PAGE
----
Do I need a license to sell food from my home in Michigan,

Posted by Damian Roberti on

Do I need a license to sell food from my home in Michigan,

 

and what are Michigan's cottage food laws for 2022? Welcome to Cottage Food Laws. This is YouTube's premier food entrepreneur channel, dedicated to the home food entrepreneur starting their cottage food business. I have multiple channels here on YouTube. We're actually not new to YouTube. We have a ton of them, Marketing Food Online and Food Truck Freaks. So this is Damien Roberti, Founder and CEO of Marketing Food Online. We are all about food entrepreneurship and helping you get started with your food industry business. Now, I've got some exciting news because there are actually some updates that are going through the process in 2022 for Michigan's cottage food laws, and I'm gonna get to those couple of new updates in just a moment, but I'm gonna dive into what cottage food laws are in Michigan, and what exactly do you need to do? So do you need a license or permit to sell food from home in Michigan? No. You absolutely do not.

 

Do I need a license to sell food from my home in Michigan,

You actually don't even have a home inspection as well. You will not be inspected by the Department of Agriculture, nor do you need a license to do it. But, with that being said, I highly recommend you make sure that you handle your business as a business and not as a hobby. Make sure you get yourself a business license, even though it's not needed, get yourself a business license. Ask the county or city that you live in to make sure that you can also get an LLC, creating a limited liability company, because here's what happens with food businesses. If somebody gets sick, you personally can be held responsible. The cottage food laws do not exempt you from your responsibility as a food producer if somebody does get sick, or has hospital bills, or ends up suing you.

Do I need a license to sell food from my home in Michigan,

 

So having an LLC is very simple, very easy to do. And by the way, I'll even have some resources down below this video in the description section, you can even make an LLC online in a matter of like five to six minutes, actually. Very simple to do, but it has a big layer of protection for you. Next up, food business insurance policy. Yes, believe it or not, you can actually get an insurance policy for your home-based food business. And again, if you're not familiar with how that works, we have a couple of great links and websites down below in the description for you so you understand also how to get a food business insurance policy. But I highly recommend you do get one. It's around $400 to $500 a year. Not very expensive, but it'll give you another layer of legal protection as well, if somebody does, again, get sick from consuming your food products. So let's dive into Michigan's cottage food laws. So what exactly can you sell? What types of foods are allowed to be sold under Michigan? Every state does have cottage food laws on their books, but they do vary as to what types of foods you can make. All of them, mostly though, are non-potentially hazardous foods. Those are time- or temperature-sensitive products. For instance, like what you would get at a food truck. If it was a taco or hot dog or pizza, these are the types of things that actually are not normally allowed to be sold through cottage food laws or through your house. So let me go through a list, and then, by the way, I'll have a link to the Michigan State website to even give you more resources.

 

Do I need a license to sell food from my home in Michigan

Definitely do your homework and check out some even more resources after watching your video. So number one, breads, baked goods, cookies, you can do cakes like anniversary, wedding, birthday cakes, muffins, breads, things like pumpkin bread, zucchini bread, blueberry muffins, those types, cooked fruit pies, including pie crust made with butter, lard, or shortening. You can also do jams and jellies. You also could do confections and candies, granolas, dry herbs, and dry herb mixtures, dry baking mixes, which are a really big, big, very popular right now. And dry dip mixes for dips like, you know, dips for parties and things like that. You can do those, dry soup mixes, dehydrated vegetables and fruits, cotton candies, popcorn, coated and uncoated nuts. You can also do chocolate-covered pretzels, marshmallows, graham crackers, rice krispie treats, bananas, et cetera. Those are perfectly fine. Roasted coffee beans. So you can actually start a coffee business from your home selling roasted coffee beans and ground roasted coffees as well. That was on the list too. Dried pastas, vinegar and flavored vinegars as well. Now you're probably wondering, "Okay, that sounds great Damien, but what are some of the things that I can't make, 'cause I don't wanna get into trouble.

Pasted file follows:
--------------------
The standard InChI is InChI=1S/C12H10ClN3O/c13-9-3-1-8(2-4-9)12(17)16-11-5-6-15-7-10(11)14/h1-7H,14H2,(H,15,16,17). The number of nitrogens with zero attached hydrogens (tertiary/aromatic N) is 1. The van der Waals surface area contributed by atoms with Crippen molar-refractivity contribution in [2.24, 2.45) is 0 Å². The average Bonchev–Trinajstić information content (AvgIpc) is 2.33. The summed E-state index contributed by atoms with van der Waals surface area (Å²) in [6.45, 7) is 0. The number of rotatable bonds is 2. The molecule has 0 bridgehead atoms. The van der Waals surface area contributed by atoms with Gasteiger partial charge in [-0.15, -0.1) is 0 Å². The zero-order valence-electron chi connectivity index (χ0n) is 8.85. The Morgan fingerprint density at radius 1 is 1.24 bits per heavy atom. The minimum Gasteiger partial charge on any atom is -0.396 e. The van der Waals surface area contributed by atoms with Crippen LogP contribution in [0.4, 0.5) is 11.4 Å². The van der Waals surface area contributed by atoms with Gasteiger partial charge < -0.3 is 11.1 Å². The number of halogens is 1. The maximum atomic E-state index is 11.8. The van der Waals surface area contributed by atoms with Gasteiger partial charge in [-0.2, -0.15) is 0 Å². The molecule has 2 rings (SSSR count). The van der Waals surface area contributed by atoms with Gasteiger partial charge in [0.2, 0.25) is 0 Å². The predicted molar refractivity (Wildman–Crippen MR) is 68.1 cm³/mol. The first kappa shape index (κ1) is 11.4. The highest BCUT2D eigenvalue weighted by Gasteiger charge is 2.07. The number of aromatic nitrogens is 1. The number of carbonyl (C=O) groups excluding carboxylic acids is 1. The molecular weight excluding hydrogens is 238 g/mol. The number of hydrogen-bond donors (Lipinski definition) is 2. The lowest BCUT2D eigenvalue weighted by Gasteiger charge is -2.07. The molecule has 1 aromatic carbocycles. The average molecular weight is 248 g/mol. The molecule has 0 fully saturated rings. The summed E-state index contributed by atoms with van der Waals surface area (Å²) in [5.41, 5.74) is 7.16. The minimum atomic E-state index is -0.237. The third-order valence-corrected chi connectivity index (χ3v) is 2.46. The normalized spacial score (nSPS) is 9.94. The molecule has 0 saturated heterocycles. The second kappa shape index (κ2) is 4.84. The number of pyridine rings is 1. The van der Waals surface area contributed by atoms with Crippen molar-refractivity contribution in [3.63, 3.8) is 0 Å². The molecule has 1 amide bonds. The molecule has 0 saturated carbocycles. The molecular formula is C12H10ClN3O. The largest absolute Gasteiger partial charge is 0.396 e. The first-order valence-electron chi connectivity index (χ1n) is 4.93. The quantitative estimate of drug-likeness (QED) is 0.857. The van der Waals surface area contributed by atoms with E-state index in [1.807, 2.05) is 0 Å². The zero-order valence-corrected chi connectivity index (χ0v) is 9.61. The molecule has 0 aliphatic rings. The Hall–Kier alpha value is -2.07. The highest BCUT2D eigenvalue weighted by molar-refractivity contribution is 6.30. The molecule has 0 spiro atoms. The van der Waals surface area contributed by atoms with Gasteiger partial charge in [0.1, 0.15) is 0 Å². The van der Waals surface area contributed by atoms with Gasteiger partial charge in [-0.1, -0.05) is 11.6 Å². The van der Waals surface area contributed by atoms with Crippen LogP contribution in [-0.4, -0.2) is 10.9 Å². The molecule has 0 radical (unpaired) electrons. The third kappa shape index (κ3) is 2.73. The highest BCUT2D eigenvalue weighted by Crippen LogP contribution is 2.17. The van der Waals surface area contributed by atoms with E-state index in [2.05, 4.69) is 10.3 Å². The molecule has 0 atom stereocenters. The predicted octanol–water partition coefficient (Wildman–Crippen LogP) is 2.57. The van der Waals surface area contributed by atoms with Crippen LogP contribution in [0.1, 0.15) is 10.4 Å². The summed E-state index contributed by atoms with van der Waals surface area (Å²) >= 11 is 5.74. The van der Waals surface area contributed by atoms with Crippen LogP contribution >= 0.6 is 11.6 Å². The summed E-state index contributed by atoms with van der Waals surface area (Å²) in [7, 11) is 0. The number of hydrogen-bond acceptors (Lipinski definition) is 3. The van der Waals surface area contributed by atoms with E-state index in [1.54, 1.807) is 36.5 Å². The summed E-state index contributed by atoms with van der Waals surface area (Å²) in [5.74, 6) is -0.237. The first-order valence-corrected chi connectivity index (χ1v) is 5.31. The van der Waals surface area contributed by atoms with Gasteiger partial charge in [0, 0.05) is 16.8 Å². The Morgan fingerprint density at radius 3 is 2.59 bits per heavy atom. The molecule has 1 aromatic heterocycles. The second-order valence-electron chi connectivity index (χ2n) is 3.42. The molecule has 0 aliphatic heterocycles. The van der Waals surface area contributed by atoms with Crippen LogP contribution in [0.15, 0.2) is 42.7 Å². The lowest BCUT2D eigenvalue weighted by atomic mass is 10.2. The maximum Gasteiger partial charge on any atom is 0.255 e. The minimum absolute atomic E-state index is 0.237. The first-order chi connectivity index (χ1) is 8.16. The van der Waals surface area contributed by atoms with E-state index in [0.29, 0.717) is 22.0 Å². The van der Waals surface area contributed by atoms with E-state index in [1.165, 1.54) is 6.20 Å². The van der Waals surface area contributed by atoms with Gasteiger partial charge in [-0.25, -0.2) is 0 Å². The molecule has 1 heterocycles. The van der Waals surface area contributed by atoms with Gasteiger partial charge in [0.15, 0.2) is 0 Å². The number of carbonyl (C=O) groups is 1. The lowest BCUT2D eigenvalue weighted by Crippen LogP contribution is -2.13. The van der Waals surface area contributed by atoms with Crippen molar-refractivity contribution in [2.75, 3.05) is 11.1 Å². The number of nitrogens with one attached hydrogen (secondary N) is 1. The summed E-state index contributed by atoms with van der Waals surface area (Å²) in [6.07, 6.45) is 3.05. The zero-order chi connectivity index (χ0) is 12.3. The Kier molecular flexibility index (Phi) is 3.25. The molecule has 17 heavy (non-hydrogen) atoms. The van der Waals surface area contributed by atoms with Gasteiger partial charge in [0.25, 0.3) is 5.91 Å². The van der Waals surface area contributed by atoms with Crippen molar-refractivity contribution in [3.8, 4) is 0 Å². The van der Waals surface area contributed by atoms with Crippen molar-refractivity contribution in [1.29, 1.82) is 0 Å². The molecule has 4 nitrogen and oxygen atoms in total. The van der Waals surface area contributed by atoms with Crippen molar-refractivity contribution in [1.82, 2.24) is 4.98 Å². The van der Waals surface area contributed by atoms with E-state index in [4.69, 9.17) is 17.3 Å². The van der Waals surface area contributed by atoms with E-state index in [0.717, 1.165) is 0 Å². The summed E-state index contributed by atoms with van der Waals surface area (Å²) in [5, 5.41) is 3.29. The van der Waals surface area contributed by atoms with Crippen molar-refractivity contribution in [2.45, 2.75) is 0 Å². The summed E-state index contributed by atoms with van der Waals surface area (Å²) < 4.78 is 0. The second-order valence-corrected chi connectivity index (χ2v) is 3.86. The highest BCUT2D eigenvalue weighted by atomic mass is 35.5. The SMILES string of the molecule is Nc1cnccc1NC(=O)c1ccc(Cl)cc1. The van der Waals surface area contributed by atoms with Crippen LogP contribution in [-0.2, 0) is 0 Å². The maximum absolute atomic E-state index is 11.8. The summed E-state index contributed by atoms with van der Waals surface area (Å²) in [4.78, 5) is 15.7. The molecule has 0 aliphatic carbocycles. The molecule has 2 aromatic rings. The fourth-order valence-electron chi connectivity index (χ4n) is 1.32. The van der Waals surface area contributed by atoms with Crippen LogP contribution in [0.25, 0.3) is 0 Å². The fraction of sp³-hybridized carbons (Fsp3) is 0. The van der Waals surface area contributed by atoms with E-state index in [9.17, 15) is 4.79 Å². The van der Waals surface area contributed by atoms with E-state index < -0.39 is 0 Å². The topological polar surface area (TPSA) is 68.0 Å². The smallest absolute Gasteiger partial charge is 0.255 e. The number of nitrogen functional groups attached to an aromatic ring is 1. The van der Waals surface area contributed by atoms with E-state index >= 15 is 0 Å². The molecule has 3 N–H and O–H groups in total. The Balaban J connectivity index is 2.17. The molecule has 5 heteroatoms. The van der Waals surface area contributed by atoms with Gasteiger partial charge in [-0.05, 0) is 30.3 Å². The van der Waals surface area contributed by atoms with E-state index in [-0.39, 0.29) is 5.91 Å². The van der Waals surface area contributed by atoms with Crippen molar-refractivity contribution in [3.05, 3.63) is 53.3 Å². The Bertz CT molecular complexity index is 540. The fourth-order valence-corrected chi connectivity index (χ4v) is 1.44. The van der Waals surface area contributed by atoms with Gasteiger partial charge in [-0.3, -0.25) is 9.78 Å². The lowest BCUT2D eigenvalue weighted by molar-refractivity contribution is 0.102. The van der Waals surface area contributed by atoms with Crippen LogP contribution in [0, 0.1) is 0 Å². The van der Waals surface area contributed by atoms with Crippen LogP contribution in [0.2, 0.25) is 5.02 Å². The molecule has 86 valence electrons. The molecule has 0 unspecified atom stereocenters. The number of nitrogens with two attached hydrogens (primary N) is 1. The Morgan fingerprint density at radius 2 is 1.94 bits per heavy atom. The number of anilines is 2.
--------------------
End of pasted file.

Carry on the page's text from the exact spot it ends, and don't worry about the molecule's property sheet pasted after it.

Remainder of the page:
Do I need a license to sell food from my home in Michigan

 

I wanna make sure I can not make these." So these are a list also of items that you can't make unless you wanted to get into a commercial kitchen, which is a whole different type of business, but you could rent a commercial kitchen and make whatever you'd like at that point. But the following is things you can't make from home. So meat products, so anything that has fresh meats, turkeys, steak, chicken, pork, those types of things, you can't do anything with meat. Fish products, can't do that as well. If you were looking to smoke fish or something like that, you can't do smoked fish like salmon and that type of product. Raw seeds and sprouts, canned pickled products like corn relishes, sauerkrauts. Also canned fruits or vegetables, salsas or canned peaches, cut melons, you can't do that, unfortunately. Caramel apples, hummus, garlic and oil, ice products, confections that contain alcohol of any kind, or truffles. You can't do those. Cut tomatoes, food products made with cooked vegetable products as well. And then canned, those you can't do. So the list just goes on and on there. And I'll of course I'll have the list down below to show you more information about where you can go to the Michigan State website. They have a really long list of products, so you definitely wanna check that out. So we figured out what we could sell, now, where can I sell them? Well, here's a real quick update, as I mentioned. In 2022, you used to not be able to sell online and ship your products within the state of Michigan, but you actually can, hopefully once the bill gets passed and gets up and running. They did prohibit that before, you couldn't do it online. But now they're actually getting ready to allow you to do that, which is major. That's a big, big, big jump forward. From your home, making a product and shipping it. Now keep in mind, you can't do that over state lines. They won't allow you to actually ship like, say, Michigan to Florida or something like that. But other places are farmers markets, roadside stands, events, local fairs and festivals and things. Keep in mind though, you may need to have an extra additional permit or license from the fair or festival or farmer's market. If that is where you're going, some of those venues may end up asking for an additional permit. Now you can do it from home as well, and that's perfectly fine. Some people allow people to come to the house and pick up or you can deliver it to them in person, but keep in mind that the transaction have to take between you and the buyer. So if you're the cottage food operator, you have to deliver it directly to them. You can't have a delivery service do it, ship it over state lines, or anything of that sort. Also restaurants and retail stores and wholesale. Unfortunately, you can't sell to restaurants and retail stores or, like, in bulk or wholesale products like your Costco or something like that. That's not yet allowed. Hopefully down the road, cottage food laws will allow people to do that. There's only a couple states that actually have that option. California does have a part of their law where you can sell it to restaurants, but Michigan doesn't as of yet. All right, so next up you need to also keep in mind some of the limitations. Now the sales limit is $25,000 a year in Michigan, but they are looking again, this year, part of the bill is gonna raise it to over $100,000. Actually, not over, you're allowed up to $100,000 in sales. That's pretty amazing. That's like four times what they used to have. So from $25,000 to $100,000 is a pretty big deal, if you ask me. Now, some of the other limitations in your kitchen, you cannot have commercial kitchen equipment, big bread mixers, big commercial ovens. You can only use the actual equipment that you have in your normal kitchen and prepare it on your countertop, your counter space and do that. Direct sales only, remember to keep that in mind. You cannot sell it outside of you and the person buying it and transacting it, okay? So direct sales are the only way to do it. Also, your primary residency. So you have to stay within that. You can't go to your neighbor's house and cook a product. You can't rent out a commercial kitchen and say you made it at home. You have to do it in your primary residency, and keep that in mind, too, okay? Now, next up, you do, by the way, have a couple of really interesting things when it comes to your water. If you're on a private well of some kind, you will have to have that well tested before they even allow you to do this. That's something that is a must. They just wanna make sure that the water you're using, obviously, is clean, and all that good stuff. And it's not gonna sani, make sure you can sanitize and keep stuff clean. Lastly, let's talk about the labeling. So in Michigan, cottage food laws are very unique about their labeling. You need to make sure you have an allergen warning. So if you're preparing a product in your kitchen, obviously it may not contain tree nuts, peanuts, or soy, or eggs, or milk. Some of the items may vary, but you definitely want to cover all your bases and make sure that you have your allergen label on there, and it's required. Secondly, your business address. That is gonna be your home. Your home is your business address. When you start a cottage food law in Michigan, you cannot use like a PO Box, or your neighbor's house, or a commercial kitchen address, or a food truck. It has to be your business address, which is your home. Thirdly, your business name. So whatever the name of your business is, that has to be present on the label as well. Next up, ingredients. You need to make sure that all the ingredients in that product are listed from most used to least used. And that's kind of a standard thing across the board when it comes to cottage food laws in every state, they wanna make sure that the ingredients are on there because if someone has an allergy or allergic reaction to certain ingredients, you definitely don't want them to consume it. Next up, next is the net amount. This is gonna be the net amount weight of your product. So if you're selling something by the weight, let's say granola, or peanuts, or different types of nuts, and you're seasoning them for a snack, and you have a one pound bag. You need to make sure that the amount of product weighs one pound, minus the bag, the packaging, the plate, whatever the container is. You cannot weigh that at the same time. It has to be the net amount. Now next up is the product name. So what is the name of the product? That needs to be on the label as well. Make sure that's present and accounted for on the label. And then lastly is a statement that says it's basically created in a commercial kitchen that does not get inspected by the state. Most cottage food laws allow you to do that as well. And they require that type of a statement. Very basic, very simple, just stating that it's made at home, you're not doing it in a commercial setting. So that's Michigan's updated laws for 2022. Hopefully that gets passed very, very soon. And those two great things that increase the sales amount to over $100,000, and then also online sales and shipping. That's gonna be fantastic. So if you guys have any questions about Michigan's cottage food laws, let us know down below. Be sure to subscribe to our channel. We have a lot of great new content coming up that'll even help you market your home-based food business, where to find farmers' markets to sell in your state, a whole bunch of state-specific information that's gonna really be useful, and we'll talk to you then.